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The Price of Tea in China…

August 12, 2005

Today I want to talk about gasoline.

In the last month, prices have shot up almost $0.20.  In the last year, they’ve risen more than $0.60.  That is an increase of 34%.  The national average for a gallon of 87-octane gasoline is now above $2.40.  According to Austin Gas, that number is low, and the true average is something closer to $2.47 per gallon.

Good Lord.

Does anybody still remember 1999, when gasoline could be had for less than a dollar per gallon?

Anybody who has talked to me about it knows I have a very distinct theory over the cause of our recent recession.  And no, it was not 9/11.  The economy was already tanking before the World Trade Center came down.  The stock market actually reached its peak in March of 2000.  After that, everything began to slide downhill. 

In my opinion, there were two causes – Y2K and the price of gasoline.  Sure, we can point to the idiotic business models of the dot-com era, but by and large the failures were small and isolated.  The collapse of Webvan was a blip on the employment radar screen, the same could be said for and all the other failed web ventures.  They got all the press, but they didn’t instigate the recession.  It comes back to Y2K and gas prices.

I finger Y2K as a culprit because of the amount of money dedicated to it in the late 90’s.  It created jobs, it forced companies to spend on talent and technology.  And then January 1, 2000 passed without the world imploding, and suddenly there was no more "Y2K Industry".  Companies clamped down on spending, workers got let go, well-paid, highly-skilled, tech-optimist employees at that.  Without jobs, they clamped down on their own spending, held off buying that laptop or that online service, and caused a snowball effect that ultimately resulted in the dot-com crash several months later.

At the same time, gas prices began to climb.  I was in Nashville, and remember seeing the price per gallon leap from $1.03 to $1.34 in a week.  The sudden rise in pump prices had multiple effects.  It added to the transportation costs for businesses, eating into profits.  It forced consumers to curtail their driving and squeezed disposable income.  They ate out less, purchased less, and this, too, impacted corporate profts, which led to poor financial results, falling stock prices, cutbacks in spending, and layoffs.  Which in turn led to even less disposable income, less consumer purchasing, and you get the drift.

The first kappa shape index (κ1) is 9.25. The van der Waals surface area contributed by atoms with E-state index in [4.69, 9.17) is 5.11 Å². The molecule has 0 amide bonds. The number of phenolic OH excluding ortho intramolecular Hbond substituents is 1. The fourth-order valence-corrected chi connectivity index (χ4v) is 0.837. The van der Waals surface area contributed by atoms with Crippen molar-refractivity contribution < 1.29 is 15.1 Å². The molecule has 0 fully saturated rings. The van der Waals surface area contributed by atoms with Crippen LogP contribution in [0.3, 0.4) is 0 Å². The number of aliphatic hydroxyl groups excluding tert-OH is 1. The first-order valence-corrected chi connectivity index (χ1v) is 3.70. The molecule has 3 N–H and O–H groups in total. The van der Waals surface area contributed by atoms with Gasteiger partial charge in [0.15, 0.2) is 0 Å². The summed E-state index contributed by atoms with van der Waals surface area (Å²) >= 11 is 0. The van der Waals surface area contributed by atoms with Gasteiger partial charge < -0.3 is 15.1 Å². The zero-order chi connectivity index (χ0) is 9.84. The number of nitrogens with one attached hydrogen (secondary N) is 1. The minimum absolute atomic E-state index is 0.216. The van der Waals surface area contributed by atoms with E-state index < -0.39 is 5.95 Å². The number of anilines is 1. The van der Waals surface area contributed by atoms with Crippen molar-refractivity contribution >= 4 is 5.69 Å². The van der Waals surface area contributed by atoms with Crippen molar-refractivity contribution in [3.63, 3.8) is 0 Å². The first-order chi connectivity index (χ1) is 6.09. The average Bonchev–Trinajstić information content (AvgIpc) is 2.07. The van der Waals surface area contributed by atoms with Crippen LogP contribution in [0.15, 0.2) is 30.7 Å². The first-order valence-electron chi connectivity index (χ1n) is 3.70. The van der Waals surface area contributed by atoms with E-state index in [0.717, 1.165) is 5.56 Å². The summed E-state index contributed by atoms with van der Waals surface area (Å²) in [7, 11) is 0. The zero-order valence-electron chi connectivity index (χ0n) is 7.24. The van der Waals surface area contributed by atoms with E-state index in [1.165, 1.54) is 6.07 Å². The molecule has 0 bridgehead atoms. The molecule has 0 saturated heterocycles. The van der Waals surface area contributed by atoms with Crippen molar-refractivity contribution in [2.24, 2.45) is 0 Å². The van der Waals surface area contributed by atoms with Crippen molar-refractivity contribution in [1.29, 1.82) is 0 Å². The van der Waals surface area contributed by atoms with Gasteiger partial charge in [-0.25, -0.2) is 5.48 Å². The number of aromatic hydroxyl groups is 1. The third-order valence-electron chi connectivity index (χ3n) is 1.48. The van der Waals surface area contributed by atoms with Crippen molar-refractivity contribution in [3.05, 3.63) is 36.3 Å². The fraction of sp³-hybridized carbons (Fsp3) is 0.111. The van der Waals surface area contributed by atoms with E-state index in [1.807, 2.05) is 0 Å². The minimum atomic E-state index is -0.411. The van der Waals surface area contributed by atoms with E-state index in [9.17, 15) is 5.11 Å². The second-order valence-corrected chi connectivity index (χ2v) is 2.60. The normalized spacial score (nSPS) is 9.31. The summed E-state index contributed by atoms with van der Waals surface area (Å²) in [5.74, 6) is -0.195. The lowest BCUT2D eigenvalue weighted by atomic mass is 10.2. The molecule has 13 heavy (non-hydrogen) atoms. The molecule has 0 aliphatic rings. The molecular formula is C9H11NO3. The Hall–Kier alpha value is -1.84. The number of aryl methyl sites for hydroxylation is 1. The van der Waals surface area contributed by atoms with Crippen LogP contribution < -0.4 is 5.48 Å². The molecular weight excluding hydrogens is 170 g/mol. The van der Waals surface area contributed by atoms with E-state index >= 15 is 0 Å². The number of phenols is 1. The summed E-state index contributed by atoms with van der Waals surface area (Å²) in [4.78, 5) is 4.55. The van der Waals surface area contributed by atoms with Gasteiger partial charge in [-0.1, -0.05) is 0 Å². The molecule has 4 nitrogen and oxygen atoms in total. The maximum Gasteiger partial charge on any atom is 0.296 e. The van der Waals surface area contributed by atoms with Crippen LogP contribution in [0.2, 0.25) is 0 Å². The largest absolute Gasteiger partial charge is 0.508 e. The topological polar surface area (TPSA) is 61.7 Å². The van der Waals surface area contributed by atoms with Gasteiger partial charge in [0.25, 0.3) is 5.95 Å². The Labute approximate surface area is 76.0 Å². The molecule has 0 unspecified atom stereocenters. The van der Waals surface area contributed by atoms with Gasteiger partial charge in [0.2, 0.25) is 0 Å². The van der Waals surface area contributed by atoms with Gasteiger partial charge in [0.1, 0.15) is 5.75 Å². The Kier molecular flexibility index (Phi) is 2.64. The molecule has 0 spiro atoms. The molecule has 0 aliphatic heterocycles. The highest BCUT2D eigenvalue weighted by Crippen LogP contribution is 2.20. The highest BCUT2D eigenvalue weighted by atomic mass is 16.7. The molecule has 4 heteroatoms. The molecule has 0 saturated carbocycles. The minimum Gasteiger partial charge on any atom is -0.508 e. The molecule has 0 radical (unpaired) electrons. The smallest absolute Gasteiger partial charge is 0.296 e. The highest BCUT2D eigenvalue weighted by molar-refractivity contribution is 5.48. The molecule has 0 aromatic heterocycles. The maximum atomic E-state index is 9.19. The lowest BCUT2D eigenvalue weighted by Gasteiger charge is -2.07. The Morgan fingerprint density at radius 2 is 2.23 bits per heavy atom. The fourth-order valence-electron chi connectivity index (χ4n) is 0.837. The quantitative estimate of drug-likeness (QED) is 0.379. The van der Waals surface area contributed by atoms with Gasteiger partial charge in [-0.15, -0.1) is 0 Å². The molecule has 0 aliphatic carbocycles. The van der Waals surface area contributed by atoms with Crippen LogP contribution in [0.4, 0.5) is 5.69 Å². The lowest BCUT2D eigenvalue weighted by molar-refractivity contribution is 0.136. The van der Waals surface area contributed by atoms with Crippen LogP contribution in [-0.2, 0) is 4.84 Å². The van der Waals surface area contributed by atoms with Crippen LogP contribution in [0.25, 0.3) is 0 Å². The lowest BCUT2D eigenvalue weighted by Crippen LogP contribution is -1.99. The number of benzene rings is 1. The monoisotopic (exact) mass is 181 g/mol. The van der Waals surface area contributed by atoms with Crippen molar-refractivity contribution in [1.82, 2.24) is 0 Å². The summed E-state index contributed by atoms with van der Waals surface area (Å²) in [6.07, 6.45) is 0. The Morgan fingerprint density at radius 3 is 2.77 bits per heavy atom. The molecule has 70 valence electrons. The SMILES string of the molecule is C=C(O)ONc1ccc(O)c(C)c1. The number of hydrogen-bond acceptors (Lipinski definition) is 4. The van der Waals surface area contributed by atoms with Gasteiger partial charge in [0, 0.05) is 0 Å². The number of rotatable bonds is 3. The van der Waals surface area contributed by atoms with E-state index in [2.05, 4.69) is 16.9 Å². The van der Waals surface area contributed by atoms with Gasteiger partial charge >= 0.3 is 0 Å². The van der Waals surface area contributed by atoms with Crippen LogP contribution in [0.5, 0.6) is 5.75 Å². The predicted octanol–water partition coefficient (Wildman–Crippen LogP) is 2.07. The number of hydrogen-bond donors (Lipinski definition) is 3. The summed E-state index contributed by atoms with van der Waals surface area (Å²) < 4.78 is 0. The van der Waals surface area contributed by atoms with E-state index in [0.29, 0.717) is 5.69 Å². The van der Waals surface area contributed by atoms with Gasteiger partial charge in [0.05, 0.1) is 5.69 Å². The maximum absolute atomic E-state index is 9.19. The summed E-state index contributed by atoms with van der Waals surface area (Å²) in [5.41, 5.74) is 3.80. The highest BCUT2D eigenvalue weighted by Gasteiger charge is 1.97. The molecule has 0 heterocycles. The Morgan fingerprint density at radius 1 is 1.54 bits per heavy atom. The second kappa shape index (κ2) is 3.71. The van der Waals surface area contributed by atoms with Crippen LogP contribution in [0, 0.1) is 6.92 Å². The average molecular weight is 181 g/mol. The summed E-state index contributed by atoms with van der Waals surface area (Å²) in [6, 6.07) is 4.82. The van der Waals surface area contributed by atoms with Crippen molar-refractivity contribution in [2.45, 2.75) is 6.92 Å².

Since then, we have grudgingly learned to live with higher gas prices, we have dealt with forking over $1.50 per gallon, $1.75 per gallon.  But we are well past the $2.00 per gallon point now, and I do not see us returning to it in the near future.  And, in all this time, average fuel economy remained constant.

We are reaching (or have already reached) the point at which people are being forced to make sacrifices – eating out less, going out less, spending less on discretionary items.  If the housing industry begins to slip, as everyone is convinced it will, we could easily be staring another recession in the face.

Either way, recession or not, something must be done.  Americans are not going to ditch their cars and suddenly flock to public transportation – in most areas of the country it simply is not practical to do so.  Nor will they sharply curtail their driving – they will cut their spending elsewhere.  The answer, as I see it, is simple, if hard to put into motion.  We need to be driving more efficient vehicles.

One way to do that is to abandon SUVs for smaller, more efficient cars.  Many people (myself included) are already doing that, but not enough.  SUVs and full-size trucks continue to sell, and it is foolish to expect a sudden shift to smaller, European sized vehicles.  No, it is fuel economy that must be improved.  Hybrids hold promise, as does the use of lighter materials in vehicle construction.  But hybrids ask a steep premium up front, and materials such as carbon fiber are far from becoming common in automobiles.

For the short term, I think diesel is the best solution.  Diesels burn far cleaner these days, provide plenty of power (especially torque, which is what you feel when you accelerate), and are far more efficient than gasoline engines.  The diesel-powered Liberty CRD averages 26 miles per gallon, double the 13 miles per gallon observed in a gas-powered Liberty.  In addition, because they are already so prevalent in Europe and Asia, there would be no long development of diesel engines.  They could be ready to go in months.

I’m hoping that automakers begin to wake up to the need for better fuel economy.  Some already have – Toyota with its hybrids, Chrysler with the diesel Liberty and displacement-on-demand technology in their HEMI V-8s – but more needs to be done.  Much more.

If it gets done remains to be seen.  For the moment, however, I am very glad that I decided to take the plunge and trade the Xterra for the Protege5.

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